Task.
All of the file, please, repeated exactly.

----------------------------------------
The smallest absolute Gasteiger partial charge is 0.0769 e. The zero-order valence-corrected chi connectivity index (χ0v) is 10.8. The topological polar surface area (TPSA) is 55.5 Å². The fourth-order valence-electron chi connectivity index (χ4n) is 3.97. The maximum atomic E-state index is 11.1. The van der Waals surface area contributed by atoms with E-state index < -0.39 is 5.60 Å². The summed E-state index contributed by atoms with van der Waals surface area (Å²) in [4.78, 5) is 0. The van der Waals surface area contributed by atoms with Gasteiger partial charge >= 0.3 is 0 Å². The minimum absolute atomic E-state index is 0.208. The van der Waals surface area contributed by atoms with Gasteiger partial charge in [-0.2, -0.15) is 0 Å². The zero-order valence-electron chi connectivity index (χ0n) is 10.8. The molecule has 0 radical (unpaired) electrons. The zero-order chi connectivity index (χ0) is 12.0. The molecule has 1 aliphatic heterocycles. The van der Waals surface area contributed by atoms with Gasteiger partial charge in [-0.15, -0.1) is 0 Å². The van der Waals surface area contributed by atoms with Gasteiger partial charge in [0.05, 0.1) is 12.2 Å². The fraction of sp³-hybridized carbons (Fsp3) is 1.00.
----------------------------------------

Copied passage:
The smallest absolute Gasteiger partial charge is 0.0769 e. The zero-order valence-corrected chi connectivity index (χ0v) is 10.8. The topological polar surface area (TPSA) is 55.5 Å². The fourth-order valence-electron chi connectivity index (χ4n) is 3.97. The maximum atomic E-state index is 11.1. The van der Waals surface area contributed by atoms with E-state index < -0.39 is 5.60 Å². The summed E-state index contributed by atoms with van der Waals surface area (Å²) in [4.78, 5) is 0. The van der Waals surface area contributed by atoms with Gasteiger partial charge >= 0.3 is 0 Å². The minimum absolute atomic E-state index is 0.208. The van der Waals surface area contributed by atoms with Gasteiger partial charge in [-0.2, -0.15) is 0 Å². The zero-order valence-electron chi connectivity index (χ0n) is 10.8. The molecule has 0 radical (unpaired) electrons. The zero-order chi connectivity index (χ0) is 12.0. The molecule has 1 aliphatic heterocycles. The van der Waals surface area contributed by atoms with Gasteiger partial charge in [-0.15, -0.1) is 0 Å². The van der Waals surface area contributed by atoms with Gasteiger partial charge in [0.05, 0.1) is 12.2 Å². The fraction of sp³-hybridized carbons (Fsp3) is 1.00.